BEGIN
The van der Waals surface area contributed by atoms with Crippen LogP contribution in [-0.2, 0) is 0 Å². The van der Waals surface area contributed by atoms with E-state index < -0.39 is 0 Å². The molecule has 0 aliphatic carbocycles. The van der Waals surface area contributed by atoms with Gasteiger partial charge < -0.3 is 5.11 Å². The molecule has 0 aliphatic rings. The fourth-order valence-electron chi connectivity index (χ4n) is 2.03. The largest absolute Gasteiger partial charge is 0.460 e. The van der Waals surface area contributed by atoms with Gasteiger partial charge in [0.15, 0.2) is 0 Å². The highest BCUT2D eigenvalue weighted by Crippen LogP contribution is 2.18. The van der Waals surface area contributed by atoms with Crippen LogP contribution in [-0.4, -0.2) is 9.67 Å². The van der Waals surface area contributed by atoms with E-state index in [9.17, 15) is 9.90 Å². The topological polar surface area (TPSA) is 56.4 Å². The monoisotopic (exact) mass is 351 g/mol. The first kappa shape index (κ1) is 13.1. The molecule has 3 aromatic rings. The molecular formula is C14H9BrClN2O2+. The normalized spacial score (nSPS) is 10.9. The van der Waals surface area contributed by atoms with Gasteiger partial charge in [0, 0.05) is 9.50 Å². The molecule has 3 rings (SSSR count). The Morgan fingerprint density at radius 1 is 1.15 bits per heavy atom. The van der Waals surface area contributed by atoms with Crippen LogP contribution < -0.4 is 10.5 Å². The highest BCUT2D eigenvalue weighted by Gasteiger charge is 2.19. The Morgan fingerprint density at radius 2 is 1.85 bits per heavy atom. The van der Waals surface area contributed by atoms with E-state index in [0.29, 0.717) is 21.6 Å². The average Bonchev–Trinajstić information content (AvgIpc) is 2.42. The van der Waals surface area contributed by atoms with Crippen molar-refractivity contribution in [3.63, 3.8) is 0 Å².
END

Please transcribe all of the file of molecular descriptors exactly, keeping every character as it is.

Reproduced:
The van der Waals surface area contributed by atoms with Crippen LogP contribution in [-0.2, 0) is 0 Å². The van der Waals surface area contributed by atoms with E-state index < -0.39 is 0 Å². The molecule has 0 aliphatic carbocycles. The van der Waals surface area contributed by atoms with Gasteiger partial charge < -0.3 is 5.11 Å². The molecule has 0 aliphatic rings. The fourth-order valence-electron chi connectivity index (χ4n) is 2.03. The largest absolute Gasteiger partial charge is 0.460 e. The van der Waals surface area contributed by atoms with Gasteiger partial charge in [0.15, 0.2) is 0 Å². The highest BCUT2D eigenvalue weighted by Crippen LogP contribution is 2.18. The van der Waals surface area contributed by atoms with Crippen LogP contribution in [-0.4, -0.2) is 9.67 Å². The van der Waals surface area contributed by atoms with E-state index in [9.17, 15) is 9.90 Å². The topological polar surface area (TPSA) is 56.4 Å². The monoisotopic (exact) mass is 351 g/mol. The first kappa shape index (κ1) is 13.1. The molecule has 3 aromatic rings. The molecular formula is C14H9BrClN2O2+. The normalized spacial score (nSPS) is 10.9. The van der Waals surface area contributed by atoms with Gasteiger partial charge in [0, 0.05) is 9.50 Å². The molecule has 3 rings (SSSR count). The Morgan fingerprint density at radius 1 is 1.15 bits per heavy atom. The van der Waals surface area contributed by atoms with Crippen LogP contribution < -0.4 is 10.5 Å². The highest BCUT2D eigenvalue weighted by Gasteiger charge is 2.19. The Morgan fingerprint density at radius 2 is 1.85 bits per heavy atom. The van der Waals surface area contributed by atoms with E-state index in [0.29, 0.717) is 21.6 Å². The average Bonchev–Trinajstić information content (AvgIpc) is 2.42. The van der Waals surface area contributed by atoms with Crippen molar-refractivity contribution in [3.63, 3.8) is 0 Å².